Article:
FTX collapse undermines Bahamas’ regulatory credibility and diversification strategy
Cryptocurrency exchange FTX’s collapse has hit the Bahamas’ hopes for development and diversification after the country bet big on crypto for its future, the WSJ’s Matt Grossman and Angel Au-Yeung report. FTX moved its headquarters from Hong Kong to the Bahamas over a year ago after the island nation promised light-touch regulations and sweeteners for making the move.
Bahamian authorities saw the move as central to their plan to diversify away from tourism and offshore banking, which generate around 85% of GDP.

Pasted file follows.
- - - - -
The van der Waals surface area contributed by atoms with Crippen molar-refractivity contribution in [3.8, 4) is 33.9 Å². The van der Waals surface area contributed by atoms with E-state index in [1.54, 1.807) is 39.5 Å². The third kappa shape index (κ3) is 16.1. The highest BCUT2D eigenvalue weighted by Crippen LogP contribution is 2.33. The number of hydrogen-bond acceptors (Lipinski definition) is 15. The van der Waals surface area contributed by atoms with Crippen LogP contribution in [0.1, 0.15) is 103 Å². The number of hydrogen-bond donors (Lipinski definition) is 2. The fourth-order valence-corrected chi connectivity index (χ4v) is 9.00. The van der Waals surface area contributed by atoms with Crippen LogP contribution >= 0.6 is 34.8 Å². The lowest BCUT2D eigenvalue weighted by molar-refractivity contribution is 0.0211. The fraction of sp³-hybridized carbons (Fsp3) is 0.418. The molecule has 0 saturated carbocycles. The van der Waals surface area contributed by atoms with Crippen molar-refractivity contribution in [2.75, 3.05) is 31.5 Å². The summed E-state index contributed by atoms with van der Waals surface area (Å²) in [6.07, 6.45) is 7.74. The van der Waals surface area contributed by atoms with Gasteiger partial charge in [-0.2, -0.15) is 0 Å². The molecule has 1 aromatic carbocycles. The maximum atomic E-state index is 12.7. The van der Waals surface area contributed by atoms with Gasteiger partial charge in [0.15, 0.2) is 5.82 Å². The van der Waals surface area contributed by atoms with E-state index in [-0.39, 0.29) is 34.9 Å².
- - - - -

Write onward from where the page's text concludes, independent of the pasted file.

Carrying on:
On the surface, the campaign was successful, with other crypto firms such as rival exchange OKX also investing in the Bahamas. FTX’s collapse leaves a hole, though, as its liberal spending on leasing fleets of cars, staging events and catering dries up.
The exchange’s implosion also poses a major challenge for prime minister Philip Davis, who publicly championed crypto as a driver of recovery after Hurricane Dorian and Covid dented tourism revenue. “The Bahamas is getting a black eye at every turn on this,” one of the Bahamas’ largest newspapers, the Nassau Guardian, wrote in an editorial this week that criticized Mr. Davis’s embrace of FTX.